We think of kids in their teens racing at the pro level a fairly recent phenomenon. You know the mentality – start them racing a five and by the time they’re 15 they already have a decade’s worth of racing experience. But young racing prodigies didn’t start in the ‘90s or 2000s. Eddie Mulder is proof of that.
Back in January of 1960, a fresh-faced kid from Lancaster, California, just 16, scored a stunning victory in one of the biggest motorcycle races in America, the Big Bear Run. It wasn’t just the fact that a 16-year-old Mulder beat the top desert racers of the era that was the story, it was the way he’d done it – coming from behind after losing a footpeg on his Mel Dinesen-tuned Royal Enfield in the middle of the race, and passing hundreds of fellow competitors to take the champion’s trophy at one of the most important races in America.
Overnight Mulder went from an obscure kid playing around on his motorcycle in the desert, to having his face plastered all over the country in motorcycle magazines and win posters celebrating the unlikely victory.
“It was big man,” Mulder says today when looking back on his Big Bear victory. “After that things just sort of snowballed, the sponsorships came rolling in and my career was off and running.”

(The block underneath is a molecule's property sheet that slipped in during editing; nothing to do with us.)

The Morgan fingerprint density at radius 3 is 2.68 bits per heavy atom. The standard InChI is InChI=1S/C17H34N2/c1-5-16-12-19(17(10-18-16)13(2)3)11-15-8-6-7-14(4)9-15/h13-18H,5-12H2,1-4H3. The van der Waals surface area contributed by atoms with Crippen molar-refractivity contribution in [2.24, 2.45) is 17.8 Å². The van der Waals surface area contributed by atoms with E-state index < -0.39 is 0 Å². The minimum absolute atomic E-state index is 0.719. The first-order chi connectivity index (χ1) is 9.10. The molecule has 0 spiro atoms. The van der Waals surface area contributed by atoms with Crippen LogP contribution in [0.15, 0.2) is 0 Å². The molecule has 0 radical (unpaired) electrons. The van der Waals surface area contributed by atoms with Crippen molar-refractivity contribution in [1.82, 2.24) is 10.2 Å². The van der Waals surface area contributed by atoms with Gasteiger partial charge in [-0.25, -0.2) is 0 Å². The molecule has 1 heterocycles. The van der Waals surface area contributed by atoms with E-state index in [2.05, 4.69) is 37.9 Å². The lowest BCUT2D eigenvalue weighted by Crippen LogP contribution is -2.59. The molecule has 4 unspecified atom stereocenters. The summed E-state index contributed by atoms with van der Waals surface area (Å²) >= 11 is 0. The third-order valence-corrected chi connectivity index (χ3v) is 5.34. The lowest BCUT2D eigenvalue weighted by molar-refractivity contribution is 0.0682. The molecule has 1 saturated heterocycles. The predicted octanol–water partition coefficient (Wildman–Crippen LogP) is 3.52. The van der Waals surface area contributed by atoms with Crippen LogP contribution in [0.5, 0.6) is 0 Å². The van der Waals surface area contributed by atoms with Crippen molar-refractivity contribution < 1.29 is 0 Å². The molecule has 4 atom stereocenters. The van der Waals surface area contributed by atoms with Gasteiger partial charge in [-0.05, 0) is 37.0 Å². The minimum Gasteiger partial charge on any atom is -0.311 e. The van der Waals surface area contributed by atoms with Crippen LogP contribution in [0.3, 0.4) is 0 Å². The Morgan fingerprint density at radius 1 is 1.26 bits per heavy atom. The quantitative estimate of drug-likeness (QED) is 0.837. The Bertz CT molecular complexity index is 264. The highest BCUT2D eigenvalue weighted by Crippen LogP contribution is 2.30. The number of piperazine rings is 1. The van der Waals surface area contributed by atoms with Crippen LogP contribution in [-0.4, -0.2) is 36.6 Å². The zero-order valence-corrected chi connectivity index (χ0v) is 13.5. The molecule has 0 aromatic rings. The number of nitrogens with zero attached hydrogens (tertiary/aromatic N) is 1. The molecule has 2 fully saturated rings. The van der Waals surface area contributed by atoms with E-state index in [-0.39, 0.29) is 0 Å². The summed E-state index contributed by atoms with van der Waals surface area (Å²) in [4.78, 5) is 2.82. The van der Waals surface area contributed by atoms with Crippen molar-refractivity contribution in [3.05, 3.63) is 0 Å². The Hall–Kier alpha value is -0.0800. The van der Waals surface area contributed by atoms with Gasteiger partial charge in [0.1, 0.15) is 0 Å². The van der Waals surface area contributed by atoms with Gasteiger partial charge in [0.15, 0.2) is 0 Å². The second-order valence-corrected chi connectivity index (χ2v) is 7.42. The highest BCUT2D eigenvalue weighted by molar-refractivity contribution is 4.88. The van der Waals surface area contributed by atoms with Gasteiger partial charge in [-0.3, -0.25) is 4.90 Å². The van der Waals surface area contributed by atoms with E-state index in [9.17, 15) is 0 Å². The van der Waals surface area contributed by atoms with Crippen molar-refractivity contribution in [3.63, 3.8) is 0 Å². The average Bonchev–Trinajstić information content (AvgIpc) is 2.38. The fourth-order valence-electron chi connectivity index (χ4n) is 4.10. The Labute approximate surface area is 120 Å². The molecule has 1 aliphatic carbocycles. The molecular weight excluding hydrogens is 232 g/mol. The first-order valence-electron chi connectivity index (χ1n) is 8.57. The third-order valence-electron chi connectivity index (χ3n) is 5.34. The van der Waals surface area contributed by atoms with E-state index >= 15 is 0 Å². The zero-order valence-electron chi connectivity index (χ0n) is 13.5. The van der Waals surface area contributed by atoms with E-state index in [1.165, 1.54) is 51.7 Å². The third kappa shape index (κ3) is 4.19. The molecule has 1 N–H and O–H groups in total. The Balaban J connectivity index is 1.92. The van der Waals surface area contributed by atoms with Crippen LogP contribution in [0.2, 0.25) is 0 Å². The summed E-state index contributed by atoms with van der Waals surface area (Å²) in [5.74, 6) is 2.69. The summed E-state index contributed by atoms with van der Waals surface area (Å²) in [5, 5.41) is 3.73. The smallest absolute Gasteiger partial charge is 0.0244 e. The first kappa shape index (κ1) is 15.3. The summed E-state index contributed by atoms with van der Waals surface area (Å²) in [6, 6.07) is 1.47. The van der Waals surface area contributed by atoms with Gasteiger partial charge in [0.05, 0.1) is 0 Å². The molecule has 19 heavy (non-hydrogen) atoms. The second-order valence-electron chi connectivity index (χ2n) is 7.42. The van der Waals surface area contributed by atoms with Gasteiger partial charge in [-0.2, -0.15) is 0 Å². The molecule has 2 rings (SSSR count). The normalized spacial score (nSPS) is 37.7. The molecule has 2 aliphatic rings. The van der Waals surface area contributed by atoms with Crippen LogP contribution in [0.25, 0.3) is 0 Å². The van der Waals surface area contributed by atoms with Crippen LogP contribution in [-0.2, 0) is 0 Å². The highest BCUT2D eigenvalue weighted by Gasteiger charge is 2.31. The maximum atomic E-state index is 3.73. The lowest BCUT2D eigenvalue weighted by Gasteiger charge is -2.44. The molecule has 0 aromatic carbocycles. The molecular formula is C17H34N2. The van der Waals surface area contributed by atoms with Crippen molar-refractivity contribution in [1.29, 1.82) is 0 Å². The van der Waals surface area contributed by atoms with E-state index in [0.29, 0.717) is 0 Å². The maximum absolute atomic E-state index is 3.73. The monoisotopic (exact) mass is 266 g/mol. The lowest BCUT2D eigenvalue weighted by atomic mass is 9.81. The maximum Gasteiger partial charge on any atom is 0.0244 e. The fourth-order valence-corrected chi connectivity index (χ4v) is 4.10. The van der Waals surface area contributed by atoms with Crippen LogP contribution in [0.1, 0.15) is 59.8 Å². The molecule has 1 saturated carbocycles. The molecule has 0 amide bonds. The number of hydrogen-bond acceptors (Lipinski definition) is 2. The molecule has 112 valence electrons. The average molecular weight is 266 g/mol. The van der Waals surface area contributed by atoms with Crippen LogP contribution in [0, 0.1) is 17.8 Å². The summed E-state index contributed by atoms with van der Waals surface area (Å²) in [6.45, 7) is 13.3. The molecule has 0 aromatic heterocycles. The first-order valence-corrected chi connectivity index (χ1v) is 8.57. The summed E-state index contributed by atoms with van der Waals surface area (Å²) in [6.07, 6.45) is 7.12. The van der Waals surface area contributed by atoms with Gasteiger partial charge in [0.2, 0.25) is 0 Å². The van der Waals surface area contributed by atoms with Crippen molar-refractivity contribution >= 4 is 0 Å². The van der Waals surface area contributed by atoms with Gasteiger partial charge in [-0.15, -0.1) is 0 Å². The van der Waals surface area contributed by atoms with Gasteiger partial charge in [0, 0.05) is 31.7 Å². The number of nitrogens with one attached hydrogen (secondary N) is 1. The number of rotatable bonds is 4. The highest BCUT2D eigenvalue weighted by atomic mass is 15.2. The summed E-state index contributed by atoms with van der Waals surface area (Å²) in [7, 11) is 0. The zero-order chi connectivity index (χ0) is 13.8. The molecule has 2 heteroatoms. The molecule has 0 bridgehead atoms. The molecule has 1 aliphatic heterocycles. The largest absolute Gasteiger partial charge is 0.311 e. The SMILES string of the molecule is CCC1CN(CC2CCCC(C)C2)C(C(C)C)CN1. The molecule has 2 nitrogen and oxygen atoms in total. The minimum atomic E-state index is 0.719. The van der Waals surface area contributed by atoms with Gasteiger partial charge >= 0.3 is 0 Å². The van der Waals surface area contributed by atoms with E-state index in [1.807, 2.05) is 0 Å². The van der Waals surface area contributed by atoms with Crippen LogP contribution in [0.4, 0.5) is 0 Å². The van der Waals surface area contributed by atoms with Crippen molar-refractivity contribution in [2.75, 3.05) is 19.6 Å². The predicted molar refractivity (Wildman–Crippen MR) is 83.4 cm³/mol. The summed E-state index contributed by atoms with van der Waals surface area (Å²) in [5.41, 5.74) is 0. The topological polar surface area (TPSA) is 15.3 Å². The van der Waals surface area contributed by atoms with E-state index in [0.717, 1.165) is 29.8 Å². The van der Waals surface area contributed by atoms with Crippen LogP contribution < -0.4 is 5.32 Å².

The Big Bear first ran in 1921. Legend has it that a group of riders were together celebrating the new year when they decided to go out and see who could be the first to compete the 100-mile ride to Big Bear Lake. Helped along by annually being the first big race of the year (usually right after New Year’s), the Big Bear quickly grew into one of the most publicized races in the country.
Riders who won what would become called the Big Bear National became well-known names in motorcycle-racing circles. Riders Like Dick Page, Dutch Sterner, Aub LeBard, Del Kuhn, Vern Robison and Bud Ekins. By the 1960 edition of the race, it had almost gotten out of hand. A total of 765 riders took the start of that year’s race. Only 207 crossed the finish line 150 grueling miles later. The race became so big in fact, that it was one of the things that caused its demise with police complaining of crowd control as a major issue.
The high desert of the Lucerne Valley, just outside Hesperia, California, was the start of Big Bear National in 1960. The race that year made three big cloverleafs over the sagebrush of the desert floor, with one section heading up the mountainside towards Big Bear Lake (where the race used to end before it got too big) via the ominously named Rattlesnake Canyon.
Hundreds upon hundreds of riders and their crews assembled in the freezing pre-dawn hours, hauling their bikes in pickups, trailers, or stuffed in sideways in the back of a station wagon.
As was the tradition of Hare and Hound races, the exact route of the Big Bear was kept secret, marked by sacks of lime only a few hours before the start. The site and sounds of nearly 800 racers taking off across the desert floor, in what well have been, by sheer numbers alone, the biggest motorcycle race in the world, was something to behold.